God.” That’s the message of
Christ for all men.
There are several unifying themes used in these three
stories. First of all, we see that
he baptized a whole bunch of people. He
baptized them unto the baptism of repentance for the remission of sins.
He was preaching. He
was doing a whole lot of preaching, apparently.
What was he preaching? He
was preaching “repent!” and he was preaching and proclaiming the Kingdom of
the Heavens; “The King is coming!” That’s
what he taught; that’s whom he was the forerunner of.
He didn’t spend a lot of time teaching the message of
common salvation. That was old hat
to the Jews. Even the teaching of
the Kingdom was nothing new. But,
the idea of “repent!” became a stumbling block to many.
They thought that as children of Abraham, they had automatic entrance
into the Kingdom. But, Abraham had
an earthly seed and a heavenly seed, and many people did not realize just how
far they had drifted from God’s law. They
had taken to following man’s law, and as such, they needed to change or
repent; they needed to reform the way they lived and they needed to change
This message would disturb large numbers of VIP’s,
particularly the Pharisees and Sadducees. They
had the power, and they wanted to keep it!
They taught that as Abraham’s seed, they were automatically qualified,
but as we’ll study later, we’re told that, “God is able of these stones to
raise up children unto Abraham.” This
was a calling to the Gentiles who were at that time stone dead in their sins,
and just as unconscious of it as the stones to which John was pointing.
He was telling them, “Times they are a changin’!”
Another of the unifying themes in these passages is the
words of the prophets. Those found
in Malachi 3:1, which says, “Behold, I will send my messenger, and he shall
prepare the way before me: and the Lord, whom ye seek, shall suddenly come to
his temple, even the messenger of the covenant, whom ye delight in: behold, he
shall come, saith the LORD of hosts.” Those
found in Isaiah 40:3-5, although this passage is quoted across all three of the
passages about John: “The voice
of him that crieth in the wilderness, Prepare ye the way of the LORD, make
straight in the desert a highway for our God. Every valley shall be exalted, and
every mountain and hill shall be made low: and the crooked shall be made
straight, and the rough places plain: And the glory of the LORD shall be
revealed, and all flesh shall see it
together: for the mouth of the LORD hath spoken it.”
We see that John wore raiment of camel's hair and a
leather girdle about his loins and he ate locusts with wild honey. This
is a vivid picture of the way he dressed, his behavior, and his food.
Would such an uncouth figure be welcomed today in the pulpit?
Most churches expect someone to always wear designer suits and have
multiple PhD’s. They compete over
the most prestigious and wealthiest churches.
John, on the other hand, came preaching to those who needed it, and he
wasn’t too terribly worried about prestige.
In fact, the way he dresses brings to mind the way Elijah
dressed, and we know that John came in the power and spirit of Elijah.
2 Kings 1:9 says, “And they answered him, He
was an hairy man, and girt with a girdle of leather about his loins.
And he said, It is Elijah the Tishbite.”
As far as his food goes, I don’t know what the locusts
represent. I do think they are
significant, because usually, when the Bible lists specifics, such as a
particular date, or something, or in this case his specific diet, there is
significance to it.
I do know that locusts are clean animals, and it’s OK for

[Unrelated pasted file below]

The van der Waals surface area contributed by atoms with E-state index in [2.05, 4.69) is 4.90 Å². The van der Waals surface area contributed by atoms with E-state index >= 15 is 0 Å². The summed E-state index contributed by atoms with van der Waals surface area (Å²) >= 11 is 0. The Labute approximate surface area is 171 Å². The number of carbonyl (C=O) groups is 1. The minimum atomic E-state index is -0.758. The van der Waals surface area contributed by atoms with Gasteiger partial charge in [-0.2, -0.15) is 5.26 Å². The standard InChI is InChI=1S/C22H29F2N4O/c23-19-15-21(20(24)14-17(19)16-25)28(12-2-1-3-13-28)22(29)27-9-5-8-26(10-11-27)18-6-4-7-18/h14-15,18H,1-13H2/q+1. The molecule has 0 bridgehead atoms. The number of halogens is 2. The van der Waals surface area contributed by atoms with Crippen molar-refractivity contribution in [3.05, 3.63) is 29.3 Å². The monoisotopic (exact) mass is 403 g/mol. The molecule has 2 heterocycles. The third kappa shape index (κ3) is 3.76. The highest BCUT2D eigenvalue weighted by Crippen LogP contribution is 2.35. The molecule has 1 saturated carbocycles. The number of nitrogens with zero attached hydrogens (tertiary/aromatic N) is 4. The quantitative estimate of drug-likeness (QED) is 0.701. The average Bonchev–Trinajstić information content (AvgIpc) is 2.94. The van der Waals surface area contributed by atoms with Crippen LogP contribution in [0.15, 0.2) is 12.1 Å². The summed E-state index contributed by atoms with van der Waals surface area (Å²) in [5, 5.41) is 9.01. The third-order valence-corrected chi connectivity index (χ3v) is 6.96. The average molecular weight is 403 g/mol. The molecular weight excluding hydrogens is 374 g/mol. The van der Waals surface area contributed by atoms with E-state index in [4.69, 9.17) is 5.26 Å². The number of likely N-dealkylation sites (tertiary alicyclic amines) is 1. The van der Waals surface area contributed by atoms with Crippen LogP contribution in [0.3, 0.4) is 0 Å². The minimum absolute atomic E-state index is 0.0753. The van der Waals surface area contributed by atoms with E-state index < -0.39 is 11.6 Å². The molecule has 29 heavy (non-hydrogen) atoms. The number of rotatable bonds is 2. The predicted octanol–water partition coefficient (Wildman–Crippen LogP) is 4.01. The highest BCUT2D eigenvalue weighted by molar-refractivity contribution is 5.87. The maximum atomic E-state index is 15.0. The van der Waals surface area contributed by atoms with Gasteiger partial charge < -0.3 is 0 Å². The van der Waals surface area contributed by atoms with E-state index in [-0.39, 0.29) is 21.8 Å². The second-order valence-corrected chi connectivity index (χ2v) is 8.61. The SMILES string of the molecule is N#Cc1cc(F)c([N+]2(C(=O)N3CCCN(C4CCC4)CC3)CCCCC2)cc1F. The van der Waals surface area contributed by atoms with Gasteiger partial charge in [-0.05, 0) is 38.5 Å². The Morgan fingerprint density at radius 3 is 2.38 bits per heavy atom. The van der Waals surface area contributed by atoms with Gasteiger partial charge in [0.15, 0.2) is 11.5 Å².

the Jews to eat them. So, in small
numbers they are fine. But, in
great numbers, they destroy crops, they destroy every plant, and they destroy
the work of man. Although, in
swarms of locusts, even though they may cause great damage, there is a large
supply of food available. Even
after they destroy your work (your crops), you can still benefit by consuming
them. But, I don’t know the
overall significance of locusts as the diet of John the Baptizer.
[Isaiah 7:15] tells us what honey is:
“Butter and honey shall he eat, that he may know to refuse the evil,
and choose the good.” It’s the
food that lets us discern between good and evil.
What is honey? Israel
is called “the land flowing with milk and honey”.
Exodus 16:31 tells us that manna tasted like wafers with honey.
In Judges, Samson took honey out of the carcass of a lion.
In [1 Samuel 14], Saul had sought vengeance on his enemies,
and his men went into the land of the Philistines.
In verse 24, Saul announced that anyone who ate before evening would be
cursed. This was a rash and foolish
decision that was made because Saul wanted revenge on an enemy.
(“Vengeance is mine”, saith the Lord.)
Jonathan had not heard his father swear an oath unto the men not to eat
until they had taken vengeance, and verse 27 tells us, “he put forth the end
of the rod that was in his hand, and
dipped it in an honeycomb, and put his hand to his mouth; and his eyes were
His eyes were enlightened. Then in verse 28, one of the men said, “Thy father straitly
charged the people with an oath, saying, Cursed be
the man that eateth any food this day.
And the people were faint.” [1
Samuel 14:29-32] This was a
terrible sin. They were denied
food; they were denied this honey, and it was a stumbling block to them and it
caused them to sin.
Then, down in verse 43, we see that Jonathan is going to
die for tasting a little honey and being enlightened. That’s what happened in the Garden of Eden.
They were enlightened. But,
the people persevered and Jonathan was spared.
What Jonathan had done was not wrong in itself, but
became wrong simply on account of the oath with which Saul had forbidden it.
But Jonathan did not hear the oath, and therefore had not consciously
transgressed. Nevertheless a curse lay upon Israel, which was to be brought
to light as a warning for the culprit. Therefore
Jehovah had given no reply to Saul. But when the lot, which had the force of a divine verdict,
fell upon Jonathan, sentence of death was not thereby pronounced upon him by
God; but what he had done was simply made manifest; that through his
transgression of his father's oath, with which he was not acquainted, guilt had